So I had a conversation with an Uber driver…

Before I begin, I just want to say…e be like say “chatterbox” be some Uber driver prerequisite or something. Also, I suspect several people daily have noteworthy conversations with Uber drivers, enough that there should probably be a website/blog dedicated just to recording drivers’ experiences. Maybe one already exists. If you find one, tell me. It might be interesting enough to hold my attention.

A few weeks ago, I needed to get to the mall pretty quickly, too fast to afford to take my bicycle. So, as much as I hate to spend money, I decided to take an Uber. For the first time ever, I got a Black woman as my Uber driver.

You know how it is when Uber drivers pick you up on college campuses. Nearly the first question they’re going to ask you is what your major is – and soon enough, this woman brought the troublesome question up. Now, I don’t know if I am incriminating myself by blogging my answer to it, but I told her the truth: that I was contemplating between English major and Africana Studies major. Now see, the latter option got her excited, as an African-American woman, although at that point, she hadn’t yet caught completely on to the fact that I am African ankasa.

She started going on and on about how she used to be a teacher and how her goal had been to start a Swahili class for Black people. In her opinion, it was a sad thing that all these Black people had lost their native tongue through slavery and being uprooted to America, and then forced to learn English, and even that, circumstances had not allowed many of them to learn it well. She broke off for a while to lament about her cousin or uncle or something who spoke only broken English and what a pity that was. You see, she told me believed that once all the Black people learned their true native language (Swahili), they would be able to communicate, unite and break out of oppressive dominance structures.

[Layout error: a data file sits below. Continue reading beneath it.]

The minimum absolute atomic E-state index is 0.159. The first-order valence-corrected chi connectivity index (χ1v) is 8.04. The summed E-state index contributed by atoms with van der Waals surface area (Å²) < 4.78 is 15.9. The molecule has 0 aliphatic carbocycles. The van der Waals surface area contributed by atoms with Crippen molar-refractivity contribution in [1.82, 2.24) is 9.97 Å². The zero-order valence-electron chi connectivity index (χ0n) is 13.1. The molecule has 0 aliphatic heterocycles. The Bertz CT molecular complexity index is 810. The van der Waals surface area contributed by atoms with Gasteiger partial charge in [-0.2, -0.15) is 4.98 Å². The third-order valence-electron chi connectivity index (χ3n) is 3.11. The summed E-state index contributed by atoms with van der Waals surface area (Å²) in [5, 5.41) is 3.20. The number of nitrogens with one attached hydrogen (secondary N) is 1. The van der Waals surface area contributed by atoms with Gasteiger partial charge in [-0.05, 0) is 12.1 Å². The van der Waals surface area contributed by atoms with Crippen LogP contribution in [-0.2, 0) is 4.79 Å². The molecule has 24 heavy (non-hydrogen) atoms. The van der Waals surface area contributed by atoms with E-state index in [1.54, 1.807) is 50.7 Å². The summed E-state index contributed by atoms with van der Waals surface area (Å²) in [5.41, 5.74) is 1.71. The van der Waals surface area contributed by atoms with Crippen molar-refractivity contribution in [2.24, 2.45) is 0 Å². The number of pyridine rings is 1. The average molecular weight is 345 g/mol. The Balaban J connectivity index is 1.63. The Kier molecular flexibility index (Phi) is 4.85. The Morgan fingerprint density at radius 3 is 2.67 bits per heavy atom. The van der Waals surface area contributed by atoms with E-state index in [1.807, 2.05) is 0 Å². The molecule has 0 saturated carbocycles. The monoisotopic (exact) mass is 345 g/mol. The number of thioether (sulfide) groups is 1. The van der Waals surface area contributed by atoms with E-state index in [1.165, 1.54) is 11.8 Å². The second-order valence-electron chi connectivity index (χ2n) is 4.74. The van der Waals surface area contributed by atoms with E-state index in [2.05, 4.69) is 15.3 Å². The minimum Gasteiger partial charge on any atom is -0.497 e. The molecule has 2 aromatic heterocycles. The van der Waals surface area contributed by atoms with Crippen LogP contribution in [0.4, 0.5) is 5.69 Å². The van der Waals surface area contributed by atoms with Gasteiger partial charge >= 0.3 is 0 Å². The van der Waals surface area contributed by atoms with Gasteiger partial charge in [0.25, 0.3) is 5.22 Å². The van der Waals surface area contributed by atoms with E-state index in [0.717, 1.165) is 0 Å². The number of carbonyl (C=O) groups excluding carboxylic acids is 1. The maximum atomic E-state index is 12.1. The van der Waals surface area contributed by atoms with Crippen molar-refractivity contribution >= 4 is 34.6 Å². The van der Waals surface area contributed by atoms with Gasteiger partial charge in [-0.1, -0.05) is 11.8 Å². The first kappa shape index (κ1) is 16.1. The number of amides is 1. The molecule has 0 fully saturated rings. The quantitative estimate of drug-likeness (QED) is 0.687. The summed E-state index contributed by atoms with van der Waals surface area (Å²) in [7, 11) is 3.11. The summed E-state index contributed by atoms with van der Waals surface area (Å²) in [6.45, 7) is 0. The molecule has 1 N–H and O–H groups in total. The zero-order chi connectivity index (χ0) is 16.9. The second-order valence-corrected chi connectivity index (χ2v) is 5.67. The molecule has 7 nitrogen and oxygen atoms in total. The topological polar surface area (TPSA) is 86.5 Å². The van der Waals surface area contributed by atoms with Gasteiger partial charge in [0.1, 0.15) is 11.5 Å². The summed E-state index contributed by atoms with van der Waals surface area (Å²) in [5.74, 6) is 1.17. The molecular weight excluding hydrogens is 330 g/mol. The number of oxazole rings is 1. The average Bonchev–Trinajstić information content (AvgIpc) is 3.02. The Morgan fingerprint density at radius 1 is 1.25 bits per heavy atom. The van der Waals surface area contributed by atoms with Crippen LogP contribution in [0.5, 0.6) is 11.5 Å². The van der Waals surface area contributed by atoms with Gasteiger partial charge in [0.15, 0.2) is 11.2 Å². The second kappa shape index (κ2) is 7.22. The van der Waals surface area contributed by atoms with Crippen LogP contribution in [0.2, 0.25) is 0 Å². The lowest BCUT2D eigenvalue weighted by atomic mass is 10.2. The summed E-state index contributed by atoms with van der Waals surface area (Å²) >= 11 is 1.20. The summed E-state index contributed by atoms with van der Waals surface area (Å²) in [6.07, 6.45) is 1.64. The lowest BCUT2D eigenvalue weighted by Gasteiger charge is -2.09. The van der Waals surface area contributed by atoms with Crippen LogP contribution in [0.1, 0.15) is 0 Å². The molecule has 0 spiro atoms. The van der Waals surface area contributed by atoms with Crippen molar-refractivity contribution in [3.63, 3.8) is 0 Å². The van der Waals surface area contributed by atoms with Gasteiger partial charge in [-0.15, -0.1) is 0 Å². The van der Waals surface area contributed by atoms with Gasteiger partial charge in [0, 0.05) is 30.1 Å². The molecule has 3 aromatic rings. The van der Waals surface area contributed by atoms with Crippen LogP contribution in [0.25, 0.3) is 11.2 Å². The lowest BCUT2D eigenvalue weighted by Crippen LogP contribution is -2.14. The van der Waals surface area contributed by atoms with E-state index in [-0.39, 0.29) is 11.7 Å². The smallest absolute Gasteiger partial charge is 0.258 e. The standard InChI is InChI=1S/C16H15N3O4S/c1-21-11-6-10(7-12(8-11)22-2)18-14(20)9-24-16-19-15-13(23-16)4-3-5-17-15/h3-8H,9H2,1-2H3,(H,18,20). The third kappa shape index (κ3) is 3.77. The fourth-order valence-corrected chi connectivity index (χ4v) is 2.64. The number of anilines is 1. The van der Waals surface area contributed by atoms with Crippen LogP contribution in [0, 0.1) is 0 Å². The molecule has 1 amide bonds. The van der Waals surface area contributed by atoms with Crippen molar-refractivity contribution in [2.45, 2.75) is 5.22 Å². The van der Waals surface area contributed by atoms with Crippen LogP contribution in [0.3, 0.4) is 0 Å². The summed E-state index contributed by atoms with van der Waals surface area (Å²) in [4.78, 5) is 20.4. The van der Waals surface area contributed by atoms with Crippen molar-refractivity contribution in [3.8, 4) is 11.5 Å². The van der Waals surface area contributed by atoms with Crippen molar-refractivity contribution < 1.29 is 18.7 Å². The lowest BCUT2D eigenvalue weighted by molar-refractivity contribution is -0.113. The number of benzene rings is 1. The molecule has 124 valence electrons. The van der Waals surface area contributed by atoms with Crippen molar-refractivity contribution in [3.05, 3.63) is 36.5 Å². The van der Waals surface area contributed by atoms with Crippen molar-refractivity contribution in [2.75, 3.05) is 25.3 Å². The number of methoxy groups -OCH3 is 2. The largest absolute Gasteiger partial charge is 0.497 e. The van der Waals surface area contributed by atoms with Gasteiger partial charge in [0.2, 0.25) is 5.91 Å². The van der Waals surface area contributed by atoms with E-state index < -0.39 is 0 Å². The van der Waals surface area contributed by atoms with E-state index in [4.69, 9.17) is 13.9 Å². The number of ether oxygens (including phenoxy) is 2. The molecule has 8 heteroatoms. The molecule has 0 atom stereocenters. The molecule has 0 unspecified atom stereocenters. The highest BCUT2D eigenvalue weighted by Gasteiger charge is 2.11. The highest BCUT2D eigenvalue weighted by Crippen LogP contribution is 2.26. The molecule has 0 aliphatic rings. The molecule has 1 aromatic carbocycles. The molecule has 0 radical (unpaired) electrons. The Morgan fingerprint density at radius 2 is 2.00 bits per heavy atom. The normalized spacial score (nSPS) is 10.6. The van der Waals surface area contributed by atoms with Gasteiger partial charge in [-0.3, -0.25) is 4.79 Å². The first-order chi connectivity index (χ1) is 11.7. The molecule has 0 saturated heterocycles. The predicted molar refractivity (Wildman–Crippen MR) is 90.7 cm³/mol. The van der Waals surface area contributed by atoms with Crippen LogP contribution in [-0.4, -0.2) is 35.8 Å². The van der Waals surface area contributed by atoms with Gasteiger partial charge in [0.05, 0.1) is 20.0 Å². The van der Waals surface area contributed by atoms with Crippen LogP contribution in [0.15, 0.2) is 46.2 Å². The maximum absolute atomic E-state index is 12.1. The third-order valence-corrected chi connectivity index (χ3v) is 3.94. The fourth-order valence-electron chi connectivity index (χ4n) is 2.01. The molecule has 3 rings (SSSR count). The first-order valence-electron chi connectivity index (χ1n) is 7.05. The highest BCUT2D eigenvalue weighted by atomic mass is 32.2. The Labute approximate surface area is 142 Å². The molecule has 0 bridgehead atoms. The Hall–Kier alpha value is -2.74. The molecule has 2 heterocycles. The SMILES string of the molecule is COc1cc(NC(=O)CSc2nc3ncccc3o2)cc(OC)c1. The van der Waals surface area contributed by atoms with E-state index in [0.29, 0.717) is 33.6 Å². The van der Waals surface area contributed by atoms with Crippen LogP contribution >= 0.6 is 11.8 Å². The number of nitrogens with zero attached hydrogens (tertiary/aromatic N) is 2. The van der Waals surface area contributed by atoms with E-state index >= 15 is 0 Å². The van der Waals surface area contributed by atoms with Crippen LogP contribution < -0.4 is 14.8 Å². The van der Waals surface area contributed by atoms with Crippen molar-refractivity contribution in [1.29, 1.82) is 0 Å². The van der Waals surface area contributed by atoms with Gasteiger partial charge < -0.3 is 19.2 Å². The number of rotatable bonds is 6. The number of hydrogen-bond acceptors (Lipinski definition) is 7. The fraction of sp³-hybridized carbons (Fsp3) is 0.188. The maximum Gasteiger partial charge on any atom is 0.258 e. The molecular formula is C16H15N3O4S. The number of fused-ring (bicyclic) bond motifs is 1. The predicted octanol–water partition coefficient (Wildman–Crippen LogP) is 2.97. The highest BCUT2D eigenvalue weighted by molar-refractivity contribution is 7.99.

I could tell that she was sincere and incredibly passionate about everything she was saying, including her goal to bring in Swahili speakers to teach a group of Black people including herself their rightful language. She was probably in her forties, you know. And here I was, a teenage college student, casually about to shatter this idealistic bubble she must have lived in for decades. I didn’t yet fully realize the extent of her knowledge either. So, without thinking much, I casually pointed out that because I was from West Africa, I did not speak Swahili.

Yo. This woman nearly stopped the car. Her “what?!” reaction was so profound. Only then did I realize that she legit believed that all Africans spoke Swahili. I wonder if she had ever met another straight-off-the-continent West African before in her life.